Concert Pianist 

RAYMOND T. JACKSON © 2015 | Privacy Policy

His playing was a masterful achievment... Varied, capricious, controlled and monumental.                                           .                                              - Tidnengen, Sweden                                              


Authoity, brilliance, and genuine fire were perfectly combined with sensitivity and lyricism.

        -Providence Journal

Uncommonly gifted. His piano recital was both exciting and moving.              

                       -The Washington Post (Washington D.C.)


RAYMOND JACKSON emerged onto the international concert scene in the second half of the twentieth century when a new generation of concert pianists was appearing. In his childhood he was inspired by great artists such as pianists Arthur Rubinstein and Vladimir Horowitz; the magnificent voices of Marian Anderson and Roland Hayes; violinists Jascha Heifetz and Isaac Stern; and numerous other great artists, as well as symphony orchestras. Later William Kapell, Natalie Hinderas and André Watts were among the trail blazers for succeeding generations of successful new keyboard artists.


Following his years at the prestigious New England Conservatory of Music in Boston (BMus), The Juilliard School in New York City (BS, MS, Professional Diploma, and DMA), and The American Conservatory of Music in Fontainebleau, France, Raymond Jackson received numerous honors, awards, and ecstatic critical reviews which made him well-known in national and international arenas. Where did this story begin for the African-American youngster who grew up in the New England city of Providence, Rhode Island where he began piano studies at the age of  four.


In the 1930's and 40's, Providence was certainly not what most would call a major cultural mecca. Without question, it was his family and church affiliation that played an important role in his development as an artist of great integrity.  Raised  by  parents  that exemplified service, generosity,  and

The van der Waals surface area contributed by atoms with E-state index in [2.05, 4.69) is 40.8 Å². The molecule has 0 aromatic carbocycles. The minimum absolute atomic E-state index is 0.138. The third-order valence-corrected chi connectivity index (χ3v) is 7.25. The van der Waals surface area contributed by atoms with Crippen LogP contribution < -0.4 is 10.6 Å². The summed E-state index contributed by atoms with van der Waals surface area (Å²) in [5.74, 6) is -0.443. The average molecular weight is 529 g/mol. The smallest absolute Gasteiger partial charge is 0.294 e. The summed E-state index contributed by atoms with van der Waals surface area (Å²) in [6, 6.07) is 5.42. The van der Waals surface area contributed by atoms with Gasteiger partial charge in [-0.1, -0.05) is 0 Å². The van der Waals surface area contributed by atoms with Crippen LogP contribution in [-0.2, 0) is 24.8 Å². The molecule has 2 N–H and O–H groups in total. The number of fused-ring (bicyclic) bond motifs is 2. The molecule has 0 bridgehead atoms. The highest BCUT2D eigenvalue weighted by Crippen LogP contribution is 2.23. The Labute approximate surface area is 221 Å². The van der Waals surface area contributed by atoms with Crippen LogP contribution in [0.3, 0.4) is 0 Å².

Piano Competition in Paris, and the Tenth Annual International Piano Competition in Rio de Janeiro, Brazil.  On another occasion, in praise of his performance of Chopin’s Sonata No. 2, the Berlin Kurier wrote: “It was like hearing it for the first time.” Performances before standing-room-only audiences in Russia received no less acclamation, as he was showered with flowers and gifts for his memorable performances of Gershwin’s Rhapsody in Blue with orchestra. Returning to America, Jackson’s home town of Providence commemorated his successes as he became the first African-American, first musician, and youngest person to be inducted into The Rhode Island Heritage Hall of Fame. He was also made an Honorary Member of Providence’s prestigious Chopin Club, and the Chaminade Club.

In Providence, he also received the Black Heritage Society’s Matilda “Sissieretta” Jones Award for the Humanities with a Focus on Cultural Literacy and the Arts. At the same occasion he was awarded commemorative Citations from the Mayor of Providence and  Senator from the State of Rhode Island.


As compelling as he was on the performance stage, his expanding reputation as a lecturer and inspiring teacher began to bring him recognition as an academician.  On several campuses, he served at Concordia College (Bronxville, NY), the Mannes College of Music (New York City), Catholic University (Washington, DC), and for several summers at the University of Rhode Island. A few years later, Providence’s “Little Professor”  fulfilled a childhood prophecy by becoming a Full Professor at Howard University in Washington, DC. In 2013, he retired from Howard Universiy after 36 years of distinguished service.


Dr. Jackson's legacy will continue with his forthcoming 3-CD set of recordings featuring the works of 19th century Romantic Composers; Composers of African descent; and Composers who graduated from Howard University’s Department of Music.

-The Washington Post (Washington D.C.) 

While three o’clock radio broadcasts of The New York Philharmonic Orchestra—featuring renowned conductors like Arturo Toscanini, Dmitri Mitropoulos, and Sir Thomas Beecham—expanded his musical literacy, he also found immense satisfaction playing the piano for a retirement home occasionally on Sunday afternoons. Recognizing his early mastery of the piano, his parents encouraged him to study the organ which expanded his musical knowledge and keyboard skills.  As a teenager his mastery of this new instrument gave him the opportunity to play on the newly installed pipe organ in his own church, where he served as both organist and choir director for 6 years, playing and conducting from the console anthems and choral masterpieces that included Handel’s “Messiah,” and Stainer’s “Seven Last Words of Christ,” and others.  In subsequent positions, from the organ he also conducted the Requiems of Verdi and Brahms.